NEW YORK (MainStreet) — Tax Day is almost here, but many homeowners will be dealing with local property taxes long after April 15 has come and gone — and here's a look at cities where they face the biggest bills.

"Property taxes are in most cases the second-biggest cost of homeownership after mortgage payments, but a lot of times, homebuyers forget to look at that," says Daren Blomquist of RealtyTrac, which recently analyzed tax levies in 716 U.S. metro areas.

The study, which looked at public tax records covering 18 million single-family houses, found that the typical homeowner pays $2,204 in annual property taxes. That's about 1.14% of the average house's $191,379 estimated value.

But RealtyTrac also discovered that the average bill ranges from less than $1,000 a year in some metro areas to more than $10,000 in others.

Blomquist says the costliest locales the study uncovered are all East and West Coast metro areas with high property values, high tax rates or both. "If you have higher home prices, you'll naturally have higher property taxes in raw dollar terms," he says.

But he says residents there appear willing to pay up in a large part because the highest-taxed locations tend to offer good jobs, good schools and popular attractions such as beaches or nightlife. "As a homebuyer, you may be willing to take on higher property taxes to live close to the amenities that you want — and that could include a good job," the expert says.

John McGuinness, broker/owner of Manhattan's Harlem Properties real-estate firm, says he and many other residents are willing to pay the New York metro area's hefty property taxes because they love living in the City That Never Sleeps.

"Personally, I wouldn't live anywhere else," McGuinness says. "I can walk to the grocery store, the movie theater, the park — everything is right outside my doorstep."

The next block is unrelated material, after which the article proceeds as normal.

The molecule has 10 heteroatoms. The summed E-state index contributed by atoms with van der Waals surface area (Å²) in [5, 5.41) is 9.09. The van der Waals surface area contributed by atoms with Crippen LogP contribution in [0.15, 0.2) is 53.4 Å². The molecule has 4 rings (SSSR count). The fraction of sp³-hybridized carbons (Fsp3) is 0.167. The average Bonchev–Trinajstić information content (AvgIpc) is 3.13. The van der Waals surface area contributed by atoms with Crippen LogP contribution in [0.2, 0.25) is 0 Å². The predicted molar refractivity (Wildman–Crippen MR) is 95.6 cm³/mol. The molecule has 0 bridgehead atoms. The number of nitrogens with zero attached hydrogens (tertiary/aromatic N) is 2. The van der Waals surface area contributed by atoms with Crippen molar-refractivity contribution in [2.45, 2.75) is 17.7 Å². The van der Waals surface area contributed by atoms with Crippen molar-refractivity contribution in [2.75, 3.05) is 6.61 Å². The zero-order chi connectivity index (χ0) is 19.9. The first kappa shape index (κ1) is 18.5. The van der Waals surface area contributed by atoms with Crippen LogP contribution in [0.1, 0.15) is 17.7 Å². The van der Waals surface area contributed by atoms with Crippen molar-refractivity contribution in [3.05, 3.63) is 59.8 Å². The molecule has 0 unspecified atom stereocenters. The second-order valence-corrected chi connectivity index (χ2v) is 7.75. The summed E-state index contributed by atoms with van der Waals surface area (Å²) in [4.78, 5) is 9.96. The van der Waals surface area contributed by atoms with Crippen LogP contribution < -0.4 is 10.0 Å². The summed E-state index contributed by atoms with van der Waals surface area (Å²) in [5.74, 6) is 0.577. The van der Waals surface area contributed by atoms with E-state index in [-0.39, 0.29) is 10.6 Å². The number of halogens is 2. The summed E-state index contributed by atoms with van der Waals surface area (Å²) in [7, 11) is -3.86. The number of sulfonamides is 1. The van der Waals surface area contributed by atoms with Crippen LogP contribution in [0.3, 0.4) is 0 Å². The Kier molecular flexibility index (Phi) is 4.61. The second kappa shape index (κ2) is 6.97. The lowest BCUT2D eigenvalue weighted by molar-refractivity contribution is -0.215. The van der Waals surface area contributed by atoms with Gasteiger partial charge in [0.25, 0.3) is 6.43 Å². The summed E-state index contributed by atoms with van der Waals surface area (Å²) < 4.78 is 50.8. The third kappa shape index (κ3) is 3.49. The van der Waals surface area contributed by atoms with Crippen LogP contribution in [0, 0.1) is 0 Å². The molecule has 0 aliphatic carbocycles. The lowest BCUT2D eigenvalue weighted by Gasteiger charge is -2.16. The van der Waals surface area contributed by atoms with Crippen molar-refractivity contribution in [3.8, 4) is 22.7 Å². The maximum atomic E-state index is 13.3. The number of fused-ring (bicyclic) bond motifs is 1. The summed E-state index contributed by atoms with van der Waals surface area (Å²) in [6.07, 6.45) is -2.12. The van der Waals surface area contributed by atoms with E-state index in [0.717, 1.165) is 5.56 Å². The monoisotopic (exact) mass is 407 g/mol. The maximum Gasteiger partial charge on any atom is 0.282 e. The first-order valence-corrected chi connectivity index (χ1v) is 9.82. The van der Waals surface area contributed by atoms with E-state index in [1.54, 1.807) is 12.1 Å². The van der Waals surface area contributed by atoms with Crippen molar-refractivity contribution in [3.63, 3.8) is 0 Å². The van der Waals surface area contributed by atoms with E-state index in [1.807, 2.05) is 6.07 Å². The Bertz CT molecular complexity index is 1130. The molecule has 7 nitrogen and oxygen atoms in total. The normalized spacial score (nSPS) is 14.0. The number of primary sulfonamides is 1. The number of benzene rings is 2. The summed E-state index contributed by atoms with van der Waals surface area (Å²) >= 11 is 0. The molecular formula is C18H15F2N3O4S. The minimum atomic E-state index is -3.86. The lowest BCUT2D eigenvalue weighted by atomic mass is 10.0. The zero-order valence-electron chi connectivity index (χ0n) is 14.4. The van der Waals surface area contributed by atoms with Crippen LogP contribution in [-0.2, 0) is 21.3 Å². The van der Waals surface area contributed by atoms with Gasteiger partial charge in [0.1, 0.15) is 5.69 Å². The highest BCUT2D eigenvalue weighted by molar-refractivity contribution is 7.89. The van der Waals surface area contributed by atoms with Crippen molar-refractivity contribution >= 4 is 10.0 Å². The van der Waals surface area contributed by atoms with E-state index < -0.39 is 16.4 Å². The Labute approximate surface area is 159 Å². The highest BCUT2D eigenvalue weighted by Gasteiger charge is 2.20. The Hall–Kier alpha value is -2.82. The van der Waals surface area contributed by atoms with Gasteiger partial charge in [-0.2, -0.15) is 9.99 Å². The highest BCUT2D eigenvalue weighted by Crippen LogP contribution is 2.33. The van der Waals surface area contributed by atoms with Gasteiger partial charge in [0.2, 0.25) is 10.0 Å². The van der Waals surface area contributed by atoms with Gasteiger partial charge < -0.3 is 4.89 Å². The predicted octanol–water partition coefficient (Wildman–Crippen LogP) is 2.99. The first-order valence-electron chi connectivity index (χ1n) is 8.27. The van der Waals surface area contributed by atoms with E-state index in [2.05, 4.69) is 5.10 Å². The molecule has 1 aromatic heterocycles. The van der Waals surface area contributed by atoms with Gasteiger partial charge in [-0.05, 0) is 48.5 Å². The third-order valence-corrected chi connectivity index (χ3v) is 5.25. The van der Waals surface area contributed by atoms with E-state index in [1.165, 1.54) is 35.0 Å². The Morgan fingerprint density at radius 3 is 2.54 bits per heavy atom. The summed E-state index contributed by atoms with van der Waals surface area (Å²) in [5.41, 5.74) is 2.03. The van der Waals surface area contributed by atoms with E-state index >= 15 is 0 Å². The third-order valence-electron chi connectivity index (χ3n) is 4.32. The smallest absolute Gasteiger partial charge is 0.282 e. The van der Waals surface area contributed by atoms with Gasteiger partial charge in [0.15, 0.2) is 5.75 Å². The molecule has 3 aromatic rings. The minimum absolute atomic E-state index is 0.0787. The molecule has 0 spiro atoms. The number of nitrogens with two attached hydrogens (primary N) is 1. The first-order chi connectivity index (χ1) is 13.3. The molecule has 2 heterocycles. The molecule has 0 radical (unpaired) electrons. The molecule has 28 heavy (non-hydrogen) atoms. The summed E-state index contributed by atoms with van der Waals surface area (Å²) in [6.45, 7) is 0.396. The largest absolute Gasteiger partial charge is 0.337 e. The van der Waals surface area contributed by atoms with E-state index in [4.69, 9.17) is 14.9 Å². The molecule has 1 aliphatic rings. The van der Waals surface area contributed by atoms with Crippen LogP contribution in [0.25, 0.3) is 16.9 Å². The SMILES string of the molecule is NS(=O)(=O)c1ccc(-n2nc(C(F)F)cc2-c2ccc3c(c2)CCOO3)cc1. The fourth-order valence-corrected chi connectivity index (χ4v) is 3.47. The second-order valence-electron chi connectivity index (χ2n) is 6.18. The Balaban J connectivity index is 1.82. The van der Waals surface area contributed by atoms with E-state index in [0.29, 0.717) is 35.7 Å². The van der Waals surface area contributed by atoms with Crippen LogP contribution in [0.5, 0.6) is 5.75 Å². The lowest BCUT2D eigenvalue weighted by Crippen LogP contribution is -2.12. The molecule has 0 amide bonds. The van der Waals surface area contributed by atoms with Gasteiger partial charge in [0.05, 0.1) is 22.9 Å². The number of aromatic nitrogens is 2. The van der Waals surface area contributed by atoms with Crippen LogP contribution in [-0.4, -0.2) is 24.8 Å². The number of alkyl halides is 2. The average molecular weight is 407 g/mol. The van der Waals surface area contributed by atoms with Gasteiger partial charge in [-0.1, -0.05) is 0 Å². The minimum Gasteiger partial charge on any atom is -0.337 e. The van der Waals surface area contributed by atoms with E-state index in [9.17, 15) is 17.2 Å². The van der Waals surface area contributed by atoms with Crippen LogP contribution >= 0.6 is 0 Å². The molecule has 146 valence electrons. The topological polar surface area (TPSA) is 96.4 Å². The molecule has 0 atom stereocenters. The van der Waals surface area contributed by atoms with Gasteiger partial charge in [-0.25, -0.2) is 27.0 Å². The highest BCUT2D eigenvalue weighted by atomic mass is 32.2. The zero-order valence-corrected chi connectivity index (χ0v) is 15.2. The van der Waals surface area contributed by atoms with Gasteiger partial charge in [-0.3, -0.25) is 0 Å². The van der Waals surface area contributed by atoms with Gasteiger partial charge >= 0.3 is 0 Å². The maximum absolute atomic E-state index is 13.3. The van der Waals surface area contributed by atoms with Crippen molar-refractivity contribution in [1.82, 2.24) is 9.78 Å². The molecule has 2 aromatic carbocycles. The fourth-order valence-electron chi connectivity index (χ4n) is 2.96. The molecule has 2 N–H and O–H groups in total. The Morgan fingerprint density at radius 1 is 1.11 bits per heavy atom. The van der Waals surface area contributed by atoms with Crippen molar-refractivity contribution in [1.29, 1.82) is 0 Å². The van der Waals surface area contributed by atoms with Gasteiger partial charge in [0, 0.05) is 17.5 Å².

Read on to check out the five major metro areas RealtyTrac discovered have the highest average annual property taxes in dollar terms (although not necessarily on a  percentage basis relative to local home values).

The rankings below represent communities with the highest tax bills among 148 metro areas with at least 200,000 residents and a statistically sufficient number of tax records publicly available.

All figures are as of Dec. 31 and cover entire metro areas, not just cities proper. Also, RealtyTrac analyzed only taxes on single-family homes, not condos or townhouses.

Fifth-highest in property taxes: Manchester/Nashua, N.H.

New Hampshire prides itself on having no state sales or income tax (except for a levy on dividends and interest), but the Granite State makes up for that with high property taxes — especially in the Manchester/Nashua area.

RealtyTrac found that homeowners there pay $6,200 a year on average, or 2.22% of the typical home's $279,157 value.

Blomquist says that's around twice the U.S. average, "so that's what's really raising tax levels there."

The Manchester/Nashua area also sits just over the border from Massachusetts on the costly Boston housing market's northern fringe, boosting local property values.